By Crofton Podiatry
March 24, 2017
Category: Foot Care Tips
Tags: yoga   push ups   exercise   ankle injury   foot injury  

The last thing we usually want to do after a foot or ankle injury is to be active and exercise. Or maybe there are some that would be itching to get back in the game. Regardless of what your attitude may be, it is important that you find ways to stay active and healthy. It will improve circulation and promote healing too.  

Your normal routine for exercise might include exercises that use your feet, so to help you stay on target, we’d like to suggest a few exercise alternatives that you can do when you have an injured foot or ankle. Consult your doctor to make sure that these exercises are okay for you to do.

Cardiovascular Workouts: Most people will think of running and the elliptical, but why not try swimming, rowing, and cycling (if the injury allows you to do so)? These exercises put minimal strain on the feet while working your heart out – literally!

Ab/Core Workouts: Many workouts involving your abs can be done on the floor, with no use of the feet. Crunches, “beach chairs”, hanging leg raises, and side-to-side oblique toe touches can all work out the core.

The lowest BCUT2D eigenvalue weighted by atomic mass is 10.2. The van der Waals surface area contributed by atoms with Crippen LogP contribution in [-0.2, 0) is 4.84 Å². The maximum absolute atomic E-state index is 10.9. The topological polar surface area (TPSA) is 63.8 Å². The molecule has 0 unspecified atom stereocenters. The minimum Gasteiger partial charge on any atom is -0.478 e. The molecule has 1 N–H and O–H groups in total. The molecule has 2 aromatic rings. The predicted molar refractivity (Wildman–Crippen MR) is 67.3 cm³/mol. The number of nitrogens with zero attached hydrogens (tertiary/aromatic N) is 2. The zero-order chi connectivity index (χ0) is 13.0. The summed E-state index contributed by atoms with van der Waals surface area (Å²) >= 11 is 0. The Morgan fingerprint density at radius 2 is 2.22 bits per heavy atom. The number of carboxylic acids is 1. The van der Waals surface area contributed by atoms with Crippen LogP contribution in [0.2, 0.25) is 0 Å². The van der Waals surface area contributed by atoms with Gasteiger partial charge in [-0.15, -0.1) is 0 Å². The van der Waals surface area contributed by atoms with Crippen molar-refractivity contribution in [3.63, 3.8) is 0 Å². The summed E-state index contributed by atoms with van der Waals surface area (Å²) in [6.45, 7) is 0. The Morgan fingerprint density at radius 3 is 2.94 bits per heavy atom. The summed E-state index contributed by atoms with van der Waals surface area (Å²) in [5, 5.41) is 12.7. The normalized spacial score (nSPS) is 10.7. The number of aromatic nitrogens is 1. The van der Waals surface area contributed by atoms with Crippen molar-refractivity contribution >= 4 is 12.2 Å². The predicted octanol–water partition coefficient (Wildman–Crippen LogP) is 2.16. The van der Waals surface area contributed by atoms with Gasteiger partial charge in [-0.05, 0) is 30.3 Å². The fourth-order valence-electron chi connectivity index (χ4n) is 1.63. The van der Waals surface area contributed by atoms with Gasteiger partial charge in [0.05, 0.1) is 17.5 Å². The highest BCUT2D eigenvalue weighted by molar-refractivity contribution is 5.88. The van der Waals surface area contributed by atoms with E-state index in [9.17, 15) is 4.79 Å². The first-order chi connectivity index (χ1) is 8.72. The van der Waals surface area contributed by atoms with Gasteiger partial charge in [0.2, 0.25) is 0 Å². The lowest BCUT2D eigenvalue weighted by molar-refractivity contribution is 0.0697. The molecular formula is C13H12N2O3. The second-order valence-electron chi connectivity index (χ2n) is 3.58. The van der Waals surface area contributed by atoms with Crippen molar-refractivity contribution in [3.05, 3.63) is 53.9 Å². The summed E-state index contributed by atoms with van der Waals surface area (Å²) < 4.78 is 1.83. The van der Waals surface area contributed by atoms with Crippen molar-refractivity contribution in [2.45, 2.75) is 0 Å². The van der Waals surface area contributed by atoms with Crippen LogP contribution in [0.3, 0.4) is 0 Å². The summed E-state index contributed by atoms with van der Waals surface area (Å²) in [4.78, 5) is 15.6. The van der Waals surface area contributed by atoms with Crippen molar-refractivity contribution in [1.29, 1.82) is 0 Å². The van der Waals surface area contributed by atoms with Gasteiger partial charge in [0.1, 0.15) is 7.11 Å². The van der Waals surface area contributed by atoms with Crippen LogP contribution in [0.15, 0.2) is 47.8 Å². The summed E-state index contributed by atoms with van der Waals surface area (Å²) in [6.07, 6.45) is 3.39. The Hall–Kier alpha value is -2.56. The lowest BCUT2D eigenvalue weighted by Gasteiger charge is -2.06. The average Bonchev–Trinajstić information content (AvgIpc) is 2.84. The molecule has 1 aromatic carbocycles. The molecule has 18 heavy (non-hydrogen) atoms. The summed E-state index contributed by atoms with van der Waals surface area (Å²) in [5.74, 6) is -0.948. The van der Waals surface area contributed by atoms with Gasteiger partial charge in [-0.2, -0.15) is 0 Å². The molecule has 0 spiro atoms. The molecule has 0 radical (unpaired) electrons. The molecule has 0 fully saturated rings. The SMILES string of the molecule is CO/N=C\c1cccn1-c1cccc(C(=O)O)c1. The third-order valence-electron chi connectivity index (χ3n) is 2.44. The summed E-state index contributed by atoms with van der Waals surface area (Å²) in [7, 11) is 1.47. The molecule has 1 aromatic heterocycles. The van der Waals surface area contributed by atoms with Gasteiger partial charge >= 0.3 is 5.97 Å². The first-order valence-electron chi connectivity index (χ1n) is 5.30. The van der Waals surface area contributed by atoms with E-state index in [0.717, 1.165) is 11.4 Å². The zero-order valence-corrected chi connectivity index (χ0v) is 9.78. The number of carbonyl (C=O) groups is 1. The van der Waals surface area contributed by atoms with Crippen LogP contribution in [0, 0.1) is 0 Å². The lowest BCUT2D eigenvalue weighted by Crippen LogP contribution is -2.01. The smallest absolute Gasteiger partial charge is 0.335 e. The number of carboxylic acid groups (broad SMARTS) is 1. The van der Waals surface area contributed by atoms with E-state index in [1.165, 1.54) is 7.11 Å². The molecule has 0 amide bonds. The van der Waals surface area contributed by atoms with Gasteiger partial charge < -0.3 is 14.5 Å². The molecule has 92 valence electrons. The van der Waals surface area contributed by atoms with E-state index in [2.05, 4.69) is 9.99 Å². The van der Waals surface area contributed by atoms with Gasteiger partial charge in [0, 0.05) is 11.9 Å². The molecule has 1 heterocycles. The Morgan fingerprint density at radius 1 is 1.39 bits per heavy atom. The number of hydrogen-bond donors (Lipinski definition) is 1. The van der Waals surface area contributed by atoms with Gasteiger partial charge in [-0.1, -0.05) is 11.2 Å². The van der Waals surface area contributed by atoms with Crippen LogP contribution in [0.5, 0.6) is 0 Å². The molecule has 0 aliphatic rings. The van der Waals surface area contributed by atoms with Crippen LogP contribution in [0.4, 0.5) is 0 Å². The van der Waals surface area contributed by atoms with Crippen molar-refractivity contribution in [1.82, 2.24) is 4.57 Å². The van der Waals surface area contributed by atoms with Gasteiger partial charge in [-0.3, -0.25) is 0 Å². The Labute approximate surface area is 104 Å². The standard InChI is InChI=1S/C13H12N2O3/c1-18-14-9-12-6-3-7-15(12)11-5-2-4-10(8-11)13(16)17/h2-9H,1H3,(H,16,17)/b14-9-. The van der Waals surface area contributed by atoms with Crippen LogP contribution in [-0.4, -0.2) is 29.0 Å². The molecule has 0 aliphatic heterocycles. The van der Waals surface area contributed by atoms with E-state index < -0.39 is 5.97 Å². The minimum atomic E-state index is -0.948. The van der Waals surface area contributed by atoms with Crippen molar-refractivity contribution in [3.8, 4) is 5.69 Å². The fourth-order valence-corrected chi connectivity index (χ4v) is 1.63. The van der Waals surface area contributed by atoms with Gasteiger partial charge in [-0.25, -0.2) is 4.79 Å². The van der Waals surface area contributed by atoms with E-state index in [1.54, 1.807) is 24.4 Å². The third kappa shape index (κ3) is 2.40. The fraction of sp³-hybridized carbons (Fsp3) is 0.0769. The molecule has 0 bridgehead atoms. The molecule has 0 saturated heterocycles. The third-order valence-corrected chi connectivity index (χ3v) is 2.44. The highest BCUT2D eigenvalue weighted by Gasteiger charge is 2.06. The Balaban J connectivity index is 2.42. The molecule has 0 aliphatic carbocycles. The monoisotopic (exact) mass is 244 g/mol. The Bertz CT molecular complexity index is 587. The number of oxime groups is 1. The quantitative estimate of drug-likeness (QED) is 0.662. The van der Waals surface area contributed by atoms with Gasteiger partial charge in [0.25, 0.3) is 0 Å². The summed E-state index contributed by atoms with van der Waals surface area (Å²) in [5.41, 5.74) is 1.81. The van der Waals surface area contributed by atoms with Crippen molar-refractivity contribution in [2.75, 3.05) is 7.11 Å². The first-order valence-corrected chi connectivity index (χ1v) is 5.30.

Upper Body Workouts: You can do many upper body workouts sitting with free weights and on workout machines. Work your biceps, triceps, and lats. You can also do pull ups – use a step stool to get up and down gently.

Lower Body Workouts: Use machines to do leg curls and leg extensions to exercise your quads and hamstrings without straining your feet or ankles.

Push Ups: Work on your push up game – if you only have one side injured, put it on top of the other foot while you do your push ups. You can also modify them by going on your knees instead of your feet.

Yoga: There are some yoga poses you can do that do not involve hardcore use of your feet or ankles. Practice some balancing poses (on the uninjured foot) and core strengthening poses.

It is important to remember that pain should not be a part of your workout. If any part of your body hurts or shifts to compensate for the injured foot, you may overstrain the uninjured leg. It is best to find another exercise instead.

Do you have an injury or need guidance on exercises you can do with your injury? Make an appointment with our board-certified podiatrist, Dr. Brad Toll at Crofton Podiatry by calling (410) 721-4505. Our team is ready to assist you at our Crofton, MD office, which also serves the surrounding Gambrills, Odenton, and Bowie areas.

 




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Podiatrist - Crofton, Crofton Podiatry, 2411 Crofton Lane, Suite 25, Crofton MD, 21114 (410) 721-4505